Part of the challenge of human capital management is that it requires a focus on both the short-term aspects and the long. On a daily basis, you’re tasked with handling logistical challenges like processing people’s paychecks, administering their benefits and scheduling shifts. But there’s also the long game to consider – namely, the challenge of building a strong company culture.
Culture is important to any organization for a wide variety of reasons. In the present day, employees who feel a strong bond with one another are more likely to work hard, be productive and contribute positively to the bottom line. Also, down the road, companies with a solid culture can better position themselves to recruit elite talent. It’s the gift that keeps on giving.
But when it comes to how employers can build culture, the conversation needs to shift, according to ERE.net. Ben Slater, head of marketing for marketing automation firm Seed.jobs, told the news source that many HR offices today are looking at it all wrong.
“Inevitably when people bring up company culture, the conversation drifts to perks,” Slater explained. “How do we top a competitor that offers free dinner for employees working late? We have to provide free lunch! This is never the best way to approach the culture question. There will always be companies that can offer better ‘things.’ Instead, companies need to think about creating a working environment that attracts top candidates and can get their team excited to come to work every morning.”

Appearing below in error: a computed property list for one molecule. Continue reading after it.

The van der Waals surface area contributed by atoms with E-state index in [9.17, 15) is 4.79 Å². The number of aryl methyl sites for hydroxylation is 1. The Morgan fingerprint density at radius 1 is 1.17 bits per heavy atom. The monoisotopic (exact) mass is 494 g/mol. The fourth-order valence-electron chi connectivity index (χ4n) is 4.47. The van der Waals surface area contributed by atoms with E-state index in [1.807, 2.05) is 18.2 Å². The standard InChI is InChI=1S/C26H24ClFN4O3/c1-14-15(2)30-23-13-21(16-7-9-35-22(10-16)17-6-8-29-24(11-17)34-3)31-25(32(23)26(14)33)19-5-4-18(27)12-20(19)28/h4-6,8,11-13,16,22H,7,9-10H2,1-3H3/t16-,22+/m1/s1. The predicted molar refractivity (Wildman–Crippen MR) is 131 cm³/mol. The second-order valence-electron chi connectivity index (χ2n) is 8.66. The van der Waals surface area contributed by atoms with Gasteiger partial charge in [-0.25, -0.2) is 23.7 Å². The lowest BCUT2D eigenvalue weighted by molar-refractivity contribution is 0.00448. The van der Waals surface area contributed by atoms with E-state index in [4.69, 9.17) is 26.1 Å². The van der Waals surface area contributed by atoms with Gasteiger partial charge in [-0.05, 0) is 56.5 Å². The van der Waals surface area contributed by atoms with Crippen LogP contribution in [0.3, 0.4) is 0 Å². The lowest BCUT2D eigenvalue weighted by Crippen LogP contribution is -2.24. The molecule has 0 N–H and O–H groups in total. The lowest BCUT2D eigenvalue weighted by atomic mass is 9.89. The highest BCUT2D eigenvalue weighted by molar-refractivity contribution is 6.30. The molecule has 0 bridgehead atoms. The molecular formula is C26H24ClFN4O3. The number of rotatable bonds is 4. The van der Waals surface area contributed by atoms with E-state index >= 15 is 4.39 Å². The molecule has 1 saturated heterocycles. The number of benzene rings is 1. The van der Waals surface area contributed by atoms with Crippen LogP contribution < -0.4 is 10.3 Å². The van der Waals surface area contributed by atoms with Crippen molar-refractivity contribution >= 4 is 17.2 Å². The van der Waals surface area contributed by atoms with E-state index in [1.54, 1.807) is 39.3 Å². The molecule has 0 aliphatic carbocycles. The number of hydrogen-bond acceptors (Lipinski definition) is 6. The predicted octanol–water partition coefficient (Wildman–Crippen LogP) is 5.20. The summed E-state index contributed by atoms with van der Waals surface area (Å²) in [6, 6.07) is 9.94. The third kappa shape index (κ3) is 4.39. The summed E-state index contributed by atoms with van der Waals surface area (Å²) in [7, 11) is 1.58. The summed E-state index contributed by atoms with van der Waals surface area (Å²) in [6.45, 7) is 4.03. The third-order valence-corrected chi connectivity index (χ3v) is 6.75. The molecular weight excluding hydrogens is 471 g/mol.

How do you do this? It requires emphasizing five different areas.
Identifying a common goal
Employees will feel a stronger cultural bond if they feel as if they’re all working toward the same goal. Whether it’s creating a fantastic product, or helping people, or whatever your organization’s goal may be, it’s important to emphasize it with your staff members and unite them behind a common purpose.
Focusing on strong communication
Teams that communicate well together, work well together. Managers should take the lead in this effort, speaking with their team members regularly to resolve any outstanding issues and ensure that morale remains high. This habit of active communication should trickle down to the rest of the staff.
Always being approachable
The best leaders are always willing to talk things out with their staff members, even when situations get uncomfortable or controversial. If managers are approachable, they can spread that attitude to others and help build a collaborative culture.
Allowing for flexibility
Sometimes in business, your initial plans go awry, and changes need to be made. The best organizations are willing to “roll with the punches,” adapt and work together on devising Plan B’s and Plan C’s. Flexible organizations are able to achieve more in the long run than their counterparts.
Doing things as a team
If you have talented individuals on your staff, that’s all well and good, but the best organizations are more than the sum of their parts. If you have teams of people that can collaborate and achieve in group settings, you’ll be much better off.